(3) ERISA 408(e): A plan’s acquisition of “Qualifying Employer Securities” which is otherwise a prohibited transaction is exempted from ERISA’s prohibited transaction rules and its limitations if certain conditions are met: the acquisition or sale is for “adequate consideration” (ERISA 408(e)(1)); the plan is an “eligible” defined contribution plan (ERISA 408(e)(3)(A).

(4) ERISA 407(b)(1): ERISA’s limitation on the acquisition and holding of Qualifying Employer Securities (normally 10% of plan assets) does not apply to “eligible individual account plans” (ERISA 407(b)(1)). In addition, these plans do not violate ERISA’s diversification and, to the extent it requires diversification, prudence requirements (ERISA 404(a)(2).

(5) ERISA 407(d)(3): As long as it includes appropriate plan language, a profit sharing plan is an “eligible individual account plan” for purposes of the exemption from the 10% limitation on acquiring and holding employer securities.


  1. Participation: Allow each eligible employee to participate in the Plan.
  2. Diversification: If at all possible, do not invest all of the funds into Qualifying Employer Securities. Invest a significant portion into other traditional investments. However, diversification may also be achieved through subsequent annual contributions.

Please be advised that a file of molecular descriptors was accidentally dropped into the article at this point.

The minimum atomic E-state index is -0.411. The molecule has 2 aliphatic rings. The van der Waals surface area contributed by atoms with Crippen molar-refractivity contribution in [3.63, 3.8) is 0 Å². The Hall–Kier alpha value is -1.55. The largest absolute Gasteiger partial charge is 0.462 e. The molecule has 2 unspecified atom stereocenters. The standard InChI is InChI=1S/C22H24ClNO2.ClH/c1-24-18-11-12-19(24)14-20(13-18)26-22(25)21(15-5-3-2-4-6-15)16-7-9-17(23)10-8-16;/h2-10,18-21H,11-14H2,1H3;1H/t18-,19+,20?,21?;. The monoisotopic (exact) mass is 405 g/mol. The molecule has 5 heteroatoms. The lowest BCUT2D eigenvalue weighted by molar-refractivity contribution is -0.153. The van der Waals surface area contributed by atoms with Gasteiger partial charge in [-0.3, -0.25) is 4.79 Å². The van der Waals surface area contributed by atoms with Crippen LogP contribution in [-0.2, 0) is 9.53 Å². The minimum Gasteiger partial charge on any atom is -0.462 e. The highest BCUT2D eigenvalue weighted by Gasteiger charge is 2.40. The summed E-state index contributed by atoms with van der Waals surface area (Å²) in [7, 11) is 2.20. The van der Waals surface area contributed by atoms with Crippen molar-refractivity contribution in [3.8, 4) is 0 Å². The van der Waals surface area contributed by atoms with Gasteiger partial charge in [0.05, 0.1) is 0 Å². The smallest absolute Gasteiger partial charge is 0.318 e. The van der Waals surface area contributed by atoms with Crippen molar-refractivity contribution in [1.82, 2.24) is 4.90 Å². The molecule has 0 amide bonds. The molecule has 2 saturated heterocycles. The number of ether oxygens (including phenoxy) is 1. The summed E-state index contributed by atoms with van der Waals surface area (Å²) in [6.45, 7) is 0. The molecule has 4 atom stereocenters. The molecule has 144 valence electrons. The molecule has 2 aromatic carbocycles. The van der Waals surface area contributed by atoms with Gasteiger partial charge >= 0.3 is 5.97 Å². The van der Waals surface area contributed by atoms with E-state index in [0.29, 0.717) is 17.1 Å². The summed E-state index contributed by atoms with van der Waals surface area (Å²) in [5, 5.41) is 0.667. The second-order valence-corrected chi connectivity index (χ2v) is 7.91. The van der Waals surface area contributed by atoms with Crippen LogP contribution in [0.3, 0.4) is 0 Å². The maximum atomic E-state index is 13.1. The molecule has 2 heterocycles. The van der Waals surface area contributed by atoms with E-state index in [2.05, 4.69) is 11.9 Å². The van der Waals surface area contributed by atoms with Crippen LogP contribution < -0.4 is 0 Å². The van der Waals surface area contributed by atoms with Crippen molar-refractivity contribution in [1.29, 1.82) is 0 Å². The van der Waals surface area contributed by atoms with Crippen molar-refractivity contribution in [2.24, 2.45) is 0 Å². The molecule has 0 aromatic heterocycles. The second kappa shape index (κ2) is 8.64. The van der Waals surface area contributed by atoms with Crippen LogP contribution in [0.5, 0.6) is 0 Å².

3. Fair Market Value: You must have some method of reasonably ascertaining a Fair Market Value for the transaction and subsequent valuations for participant accounting purposes.
  4. “Substantial and recurring” contributions: This means your new plan/trust will take the place of your old 401(k) or Rollover IRA and that you plan to put money away each year in the form of annual contributions, as much as you can afford to put into tax-free savings.
  5. Sponsor must be a C-corporation: The stock must not be Subchapter-S stock because a retirement trust cannot be a shareholder of a Subchapter-S corporation. An LLC does not issue stock like a C-corporation does, so the plan cannot invest in and be a member of an LLC and still meet the requirements to qualify under the ERISA 408(e) exemption.

Because the taxpayer is using direct rollover money to purchase shares of stock in his new business, there is no withdrawal; therefore there will never be a penalty tax or tax due on the transaction. Retirement plan assets are not being used to run the business, rather, cash proceeds from the sale of stock from the business to the plan are used. Therefore, the plan owns the “asset” (the shares in the business) and so long as the shares are not distributed or liquidated from the Trust, the rollover remains sheltered from taxes by the trust provisions of IRS section 501(a).


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Significance of a Favorable Determination Letter

Pension Transfer Advisors, LLC
Serving Clients Nationwide

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Pension Transfer Advisors, LLC and its representatives do not give ERISA, tax, or legal advice. All presentations are provided for informational purposes only. Clients and other interested parties should consult with, and rely solely upon their own independent advisors, regarding their particular situation and concepts presented here.